DD: No, not directly. It is a great question to think about and I’m glad that the project at least points in that direction. I think it’s important to get people thinking about these kinds of things. I’m sure there are plenty of people out there who are doing interesting research on the topic.
TPT: How do you feel wearing a piece of technology?
DD: It’s definitely an attention getter and it can be tiring to constantly have peoples’ attention. It would be nice if it was more seamlessly integrated into fashion and easier to control. I think it would take a little of the edge off of the social interaction. On the other hand it’s fun to see people react and to think about wearable technology. I’m interested in the potential of people communicating with others in their immediate environment, people that they don’t know but share a common interest with. Technology has the potential to be a great social mediator in that regard. It also shows us how much we fear social interaction in a public setting. I think it would be fun to see people interacting in their own bodies and voices in addition to the ones that they project through the internet.
TPT: Can you talk about how you felt when someone scanned you? Did you feel objectified? Does that bother you?
DD: No, I wanted to be scanned. It was a social litmus test. I have a fascination with wanting to know about people who I see on the street, wondering what they do, their interests and experiences. It stems from wanting to ask people questions I have about one subject or another. The Internet is a great source for information but human expression and facial recognition is also important for communication. Getting scanned was a highlight! For me it was a sign that people are open to communicating and interacting in new ways!
TPT: Can you talk about the intention behind your actions? Did that intention change once your were implementing the piece?
DD: The action at Millennium Park was simple: standing, photographing, and scrolling with my pinkie for 2 hours (one hour in two spots). The other part of my process was roaming through the city, photographing, and going inside public institutions or retail businesses. I didn’t want to solicit people into the work. I think it would have been off-putting for some people if I had tried to stop them and engage them in something they may or may not have wanted to be a part of. Personally, I think there are more creative ways to approach people and conversations.
No, my intention didn’t changed. I didn’t have a strict approach to it. I gave myself room and flexibility. I wanted to suggest things about technology, communication, and language. I’m pointing at them, trying to understand them through a common use of them.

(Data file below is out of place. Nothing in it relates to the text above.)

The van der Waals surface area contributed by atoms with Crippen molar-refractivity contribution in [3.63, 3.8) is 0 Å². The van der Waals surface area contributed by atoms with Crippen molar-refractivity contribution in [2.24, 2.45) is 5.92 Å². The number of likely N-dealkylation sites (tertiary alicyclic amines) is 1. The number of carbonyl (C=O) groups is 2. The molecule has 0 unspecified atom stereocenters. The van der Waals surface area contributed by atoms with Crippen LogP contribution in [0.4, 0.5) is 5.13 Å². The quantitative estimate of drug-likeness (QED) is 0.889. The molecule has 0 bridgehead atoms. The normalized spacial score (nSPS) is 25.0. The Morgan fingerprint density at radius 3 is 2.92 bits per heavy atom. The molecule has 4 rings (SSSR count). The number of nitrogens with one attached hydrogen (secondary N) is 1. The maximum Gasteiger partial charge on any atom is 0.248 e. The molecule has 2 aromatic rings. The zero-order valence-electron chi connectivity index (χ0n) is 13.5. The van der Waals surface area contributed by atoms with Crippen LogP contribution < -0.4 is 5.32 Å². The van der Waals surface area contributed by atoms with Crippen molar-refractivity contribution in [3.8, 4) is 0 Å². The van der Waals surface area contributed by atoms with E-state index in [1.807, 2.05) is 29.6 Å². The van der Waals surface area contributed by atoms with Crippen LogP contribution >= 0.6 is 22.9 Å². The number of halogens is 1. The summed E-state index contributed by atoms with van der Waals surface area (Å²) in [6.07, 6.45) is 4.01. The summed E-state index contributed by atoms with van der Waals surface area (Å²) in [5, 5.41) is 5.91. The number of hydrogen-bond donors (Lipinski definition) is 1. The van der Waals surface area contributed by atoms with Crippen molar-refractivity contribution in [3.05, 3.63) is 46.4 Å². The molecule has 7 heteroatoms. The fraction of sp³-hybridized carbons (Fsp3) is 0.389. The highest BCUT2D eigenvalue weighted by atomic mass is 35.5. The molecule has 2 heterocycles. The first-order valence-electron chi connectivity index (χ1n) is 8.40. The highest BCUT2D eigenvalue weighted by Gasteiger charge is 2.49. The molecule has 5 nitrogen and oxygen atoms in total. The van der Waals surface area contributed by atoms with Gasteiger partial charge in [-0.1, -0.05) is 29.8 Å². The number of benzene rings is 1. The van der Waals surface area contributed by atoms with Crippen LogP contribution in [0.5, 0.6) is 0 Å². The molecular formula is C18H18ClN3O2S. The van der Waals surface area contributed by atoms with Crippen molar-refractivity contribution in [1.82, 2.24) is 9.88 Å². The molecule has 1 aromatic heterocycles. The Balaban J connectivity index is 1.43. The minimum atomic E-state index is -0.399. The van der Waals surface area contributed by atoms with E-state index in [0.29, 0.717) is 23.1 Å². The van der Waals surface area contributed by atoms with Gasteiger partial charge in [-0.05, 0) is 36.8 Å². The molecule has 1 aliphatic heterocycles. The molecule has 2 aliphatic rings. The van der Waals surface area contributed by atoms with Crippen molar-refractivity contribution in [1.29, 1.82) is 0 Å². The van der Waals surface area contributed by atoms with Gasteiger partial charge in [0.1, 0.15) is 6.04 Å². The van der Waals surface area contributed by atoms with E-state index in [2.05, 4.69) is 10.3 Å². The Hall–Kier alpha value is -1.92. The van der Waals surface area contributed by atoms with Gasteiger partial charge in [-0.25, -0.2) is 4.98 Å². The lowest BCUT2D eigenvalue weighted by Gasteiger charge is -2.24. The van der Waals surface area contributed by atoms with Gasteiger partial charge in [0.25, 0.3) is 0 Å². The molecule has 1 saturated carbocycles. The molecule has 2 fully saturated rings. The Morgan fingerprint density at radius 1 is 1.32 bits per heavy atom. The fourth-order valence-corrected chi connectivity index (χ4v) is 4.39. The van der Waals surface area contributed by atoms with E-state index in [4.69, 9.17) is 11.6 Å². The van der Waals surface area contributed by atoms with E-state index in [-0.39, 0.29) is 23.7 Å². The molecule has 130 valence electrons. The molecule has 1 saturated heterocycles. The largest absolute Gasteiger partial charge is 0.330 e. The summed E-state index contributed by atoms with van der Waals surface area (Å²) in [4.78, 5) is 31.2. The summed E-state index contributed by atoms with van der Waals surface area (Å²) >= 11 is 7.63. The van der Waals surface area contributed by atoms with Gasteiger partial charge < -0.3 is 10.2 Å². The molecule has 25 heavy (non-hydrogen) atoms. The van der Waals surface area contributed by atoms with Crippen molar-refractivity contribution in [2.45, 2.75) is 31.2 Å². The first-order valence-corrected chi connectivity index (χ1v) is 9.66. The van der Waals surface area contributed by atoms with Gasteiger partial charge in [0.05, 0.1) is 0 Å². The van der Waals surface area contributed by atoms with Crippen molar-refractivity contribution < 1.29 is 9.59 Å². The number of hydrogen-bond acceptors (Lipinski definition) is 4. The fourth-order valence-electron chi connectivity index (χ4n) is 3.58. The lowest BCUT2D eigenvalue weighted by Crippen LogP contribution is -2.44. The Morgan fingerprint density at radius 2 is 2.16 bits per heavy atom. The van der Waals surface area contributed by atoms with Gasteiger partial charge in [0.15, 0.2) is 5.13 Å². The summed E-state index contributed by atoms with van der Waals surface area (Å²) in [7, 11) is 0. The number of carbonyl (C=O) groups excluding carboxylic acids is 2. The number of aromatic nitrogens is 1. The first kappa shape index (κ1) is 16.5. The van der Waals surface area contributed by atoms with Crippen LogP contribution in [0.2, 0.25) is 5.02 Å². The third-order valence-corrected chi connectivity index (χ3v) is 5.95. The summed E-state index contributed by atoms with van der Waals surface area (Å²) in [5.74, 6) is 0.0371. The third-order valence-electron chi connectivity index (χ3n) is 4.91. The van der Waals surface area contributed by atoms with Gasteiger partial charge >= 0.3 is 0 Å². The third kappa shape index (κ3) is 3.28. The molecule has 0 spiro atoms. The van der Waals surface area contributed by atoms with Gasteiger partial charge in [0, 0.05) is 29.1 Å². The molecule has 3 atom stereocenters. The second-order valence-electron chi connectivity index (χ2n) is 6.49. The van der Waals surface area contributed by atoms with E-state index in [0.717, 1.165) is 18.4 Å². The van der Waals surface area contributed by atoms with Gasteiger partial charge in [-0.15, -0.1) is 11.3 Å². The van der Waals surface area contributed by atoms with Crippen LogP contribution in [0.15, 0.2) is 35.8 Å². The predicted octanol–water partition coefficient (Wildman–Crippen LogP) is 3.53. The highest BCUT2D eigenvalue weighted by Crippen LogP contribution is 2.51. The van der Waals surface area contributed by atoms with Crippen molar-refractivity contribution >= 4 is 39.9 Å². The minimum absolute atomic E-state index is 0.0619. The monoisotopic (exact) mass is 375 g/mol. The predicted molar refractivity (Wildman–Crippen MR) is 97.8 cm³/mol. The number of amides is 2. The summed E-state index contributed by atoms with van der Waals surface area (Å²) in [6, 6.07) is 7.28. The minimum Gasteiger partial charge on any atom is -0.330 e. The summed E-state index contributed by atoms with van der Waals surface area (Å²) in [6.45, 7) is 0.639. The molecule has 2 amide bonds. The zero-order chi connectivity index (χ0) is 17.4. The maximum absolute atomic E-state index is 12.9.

TPT: During your presentation at Defibrillator, you included some digital collages of images that you have collected. This was new? Do you anticipate continuing in this direction?
DD: I’m starting to think more about how to utilize the images I capture in the process of making the work as a way to compliment the ideas that I’d like to express. Yes, it’s relatively new, and yes, I’ll continue to think about it.
TPT: What are some of your expectations/ hopes of your audience?
DD: It was important to me that viewers in Chicago saw me wearing a tablet computer and using it in a way that was completely different than what they were used to seeing. The people who read through the question on the tablet got something else from the experience. I would hope that they gave some thought to what they felt was an experience they have had that they think is unique to contemporary life. The audience at Defibrillator experienced my work through the presentation. In that situation the audience has an opportunity to better understand my process as well as some of the theory behind the subject.
TPT: Were there any moments that surprised you?
DD: I was surprised when I found Cloud Gate as the site for another action. It was too appropriate to pass up.
TPT: Why did you choose to create this work over the duration of 6 days? What is the role of repetition in this work?
DD: It was a way of gaining access to different situations and approaches. I feel like this project has been comprised of many sketches. I’ve given myself permission to experiment with how the content, and subject take form. The duration also gives more people access to the work.
TPT: What’s next?
DD: India and the Kumbh Mela!